Erewhonians live a pre-moral life. Their psychological states do not involve any prescriptive properties in their contents. "They do not include beliefs about what is desirable or, equivalently, about what there is reason to desire or what they ought to desire. And while they can use natural language to express their attitudes, they use it only for the limited purposes of giving one another reports on how things are in their environment" (Pettit, p. 33). They can, thus, communicate e.g. whether the blackberries have ripened on the hill or about what the weather is like farther north and other such reports. That is all. They trade information about the world to their mutual benefit.


The social driver for evolution: Mutual Reliance and Reputation

The gadfly that disturbs the tranquillity of Erewhon and that ultimately drives the advances leading up to the development of ethical concepts are the benefits associated with mutual reliance: "We develop the adjustments out of a wish to prove ourselves reliable in our communications with one another, making it possible to rely on others when we need to do so and to get them to rely on us when that is in our interest" (Pettit, p. 314).

The first steps in securing the benefits of mutual reliance is the introduction of practices that Pettit defines as "avowing" and "pledging" beliefs and desires to others. When Erewhonians make basic reports about their beliefs, desires or intentions to one another, they have in principle two excuses at their disposal if the reports turn out to be inaccurate. Either a person can point to the fact that the world misled him and that it did not turn out as he imagined it, Pettit calls this the "misleading mind" excuse. For example, a person might have been quite sure that the berries on the hill were red and ripe, only to find out that the berries really are green and looked red only in the fading sunlight.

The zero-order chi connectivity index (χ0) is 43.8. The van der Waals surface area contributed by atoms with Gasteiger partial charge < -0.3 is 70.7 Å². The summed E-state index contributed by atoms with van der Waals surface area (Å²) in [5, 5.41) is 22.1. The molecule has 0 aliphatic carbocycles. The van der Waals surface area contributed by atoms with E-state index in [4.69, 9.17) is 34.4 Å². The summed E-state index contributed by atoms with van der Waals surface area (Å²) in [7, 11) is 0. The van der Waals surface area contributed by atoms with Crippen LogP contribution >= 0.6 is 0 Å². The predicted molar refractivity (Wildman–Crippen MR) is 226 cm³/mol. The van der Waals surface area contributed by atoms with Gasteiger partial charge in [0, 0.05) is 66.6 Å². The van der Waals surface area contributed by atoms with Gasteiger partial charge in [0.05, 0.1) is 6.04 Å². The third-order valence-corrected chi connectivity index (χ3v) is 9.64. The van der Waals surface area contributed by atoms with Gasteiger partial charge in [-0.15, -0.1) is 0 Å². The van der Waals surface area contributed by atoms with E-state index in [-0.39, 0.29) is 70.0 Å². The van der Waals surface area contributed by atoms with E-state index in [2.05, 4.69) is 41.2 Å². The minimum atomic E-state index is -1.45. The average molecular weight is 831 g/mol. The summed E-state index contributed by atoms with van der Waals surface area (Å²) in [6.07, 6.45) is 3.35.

Or a person can point to the fact that the world changed since he acquired the data on the basis of which he issued the report, what Pettit calls the "changed mind" excuse. In both cases, these excuses would let the person off the reputation hook: The others in the community would not think the person unreliable in the interactions and would still want to interact with him in the future.

Pettit's main argument is that it would benefit Erewhonians greatly to prove their reputation as a reliable "truth-teller" to others by foreclosing a reference to either of these two excuses. If we truly avow a belief, we foreclose the appeal to the misleading mind excuse. If we truly pledge a desire, we foreclose the appeal to both the misleading and changed mind excuses. Successful avowing and pledging signals to others that the person has invested in the prospect of being seen as a reliable person and shows that he can be trusted – which will be in his proper interest as others will reciprocate with their reliance when he needs it. Once avowing and pledging by individuals is on the scene, so Pettit argues, Erewhonians can also avow and pledge not only on their own behalf, but also on behalf of others in the group.


The basic prescriptive notions of credibility and desirability enter the scene